SEOs outraged by ‘plagiarism’ from Google’s new SGE

robot google plagiarism

Google is starting to test its AI capabilities with a new version of SERPs, called Search Generative Experience – or SGE for short.

The setup has given the SEO community a preview of very different-looking search results pages for certain queries, and there has been a mixed response to the change.

Currently, SGE is available for select users in certain parts of the world to test out via Google’s Search Labs feature.

However, those who have been trying out the new functionality have quickly spotted some issues they’re not too happy about…

What happened?

A content SEO vented about an SGE feature she wasn’t happy with on Twitter, saying: ‘Sooooo what are we supposed to do when our words are plagiarised without direct attribution? I know this is something other SEOs have already seen. But when it’s a direct quote, it should be clearer than just the suggested articles off to the side.’

Her tweet was accompanied by a screenshot, which shared a view of the new AI-powered SERP. At the top, a green box highlighted the section where AI generated a response, with three sources cited to the right hand side.

The SEO followed up with another screenshot, saying: ‘This is not something I enjoy seeing. This…could be a potential legal disaster if it’s not addressed before the public rollout.’

Another SEO replied to the tweet: ‘Hey! I recognise those words!’ 

— Agnes | Travel on the Reg (@travelonthereg) May 26, 2023

How did Google reply?

Google Search Liaison replied with: ‘I see you noted how in expanded view, the association is even clearer. SGE is an experiment, so this type of feedback is appreciated and helpful as we continue to improve it.’

The response quoted another SEO who had picked up on the issue by saying: ‘Something that is a bit alarming about SGE is that it seems to directly plagiarise content. I thought generative AI almost always switched words around. I’m finding many examples where the answer is pulled from the page verbatim…’

Google Search Liaison had replied to this tweet with: ‘Generative responses are corroborated by sources from the web & when a portion of a snapshot briefly includes content from a specific source, we will prominently highlight that source in the snapshot.’

Another SEO shared a screenshot saying that their view of the new AI carousel didn’t make it clear, in his view, that the source had been ‘prominently highlighted’. 

Search Liaison made it clearer where the attribution was visible, saying: ‘It’s the first link to the right of the snapshot. I’ve put a box around it. Also notice the other box at the end. When you see this, you can click through all the corroborating sources without going to expanded mode.’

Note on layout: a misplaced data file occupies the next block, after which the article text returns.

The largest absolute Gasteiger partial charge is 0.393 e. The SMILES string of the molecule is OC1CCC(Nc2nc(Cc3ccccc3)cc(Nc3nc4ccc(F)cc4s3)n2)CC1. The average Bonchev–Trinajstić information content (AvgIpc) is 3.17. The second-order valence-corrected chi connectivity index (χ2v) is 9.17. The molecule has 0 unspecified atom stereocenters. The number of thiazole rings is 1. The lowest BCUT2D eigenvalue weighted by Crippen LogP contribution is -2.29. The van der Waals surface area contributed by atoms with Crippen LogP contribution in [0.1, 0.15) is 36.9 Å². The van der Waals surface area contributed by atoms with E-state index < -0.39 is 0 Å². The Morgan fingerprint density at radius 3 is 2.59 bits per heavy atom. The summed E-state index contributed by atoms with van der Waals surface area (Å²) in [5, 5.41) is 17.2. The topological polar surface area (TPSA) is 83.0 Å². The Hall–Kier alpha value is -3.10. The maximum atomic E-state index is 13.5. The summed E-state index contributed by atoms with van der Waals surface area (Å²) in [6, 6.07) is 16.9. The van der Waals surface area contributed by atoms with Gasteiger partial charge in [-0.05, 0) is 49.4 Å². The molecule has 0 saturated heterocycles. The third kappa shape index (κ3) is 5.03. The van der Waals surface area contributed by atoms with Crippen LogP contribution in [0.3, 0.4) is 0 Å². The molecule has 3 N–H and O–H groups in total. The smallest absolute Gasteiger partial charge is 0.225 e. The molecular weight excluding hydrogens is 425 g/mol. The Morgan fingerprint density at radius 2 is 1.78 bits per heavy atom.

The other SEO then chimed in: ‘It’s not clear which quote is tied to which publisher until you click the link in the upper-right.’

Google Search Liaison appeared to back down at this point, saying: ‘Appreciate the feedback, and would encourage you or anyone with access to also make use of the feedback tool that’s part of SGE. It’s an experiment, so the feedback will help us shape it and improve.’

Why are SEOs up in arms?

One of the main concerns SEOs have had since the announcement of SGE is the likely spike in zero-click searches for impacted queries. In other words, for the search terms which trigger the AI response, chances are people will read the generative answer and not click on to another site.

This was concerning enough to the SEO community, but the new discovery that SGE is arguably not clearly attributing direct quotations in its generative responses to the cited sources in the carousel has clearly added insult to injury.

Not only are content SEOs less likely to get click throughs to their work, they are feeling that Google is plagiarising it and taking the credit. While Google Search Liaison tried to describe how sources were attributed, it was clear SEOs didn’t agree the link was clear enough.

As SGE continues to be tested and unveil potential issues, it will be interesting to see how Google responds to the feedback.

Need help with Search Generative Experience?

If you want to get the most out of SGE but don’t know how, get in touch today to see how we can help.

Or book in for one our Free Acquisitions Workshops, where you can enjoy a free 30-minute chat with an experienced marketing expert, who will then tailor an action plan specific to you any concerns you may have.


Imogen Groome

Content Lead

Imogen is the SEO Content Lead at Skittle Digital. Imogen has worked in SEO since 2016. She helped to define SEO strategy at Metro.co.uk before guiding the newsroom at The Sun Online as SEO Editor. She has more than 5 years’ experience in scaling content strategies that drive revenue for brands through organic search channels. In her spare time, Imogen writes books, watches poor-quality reality TV and hangs out with her cats.

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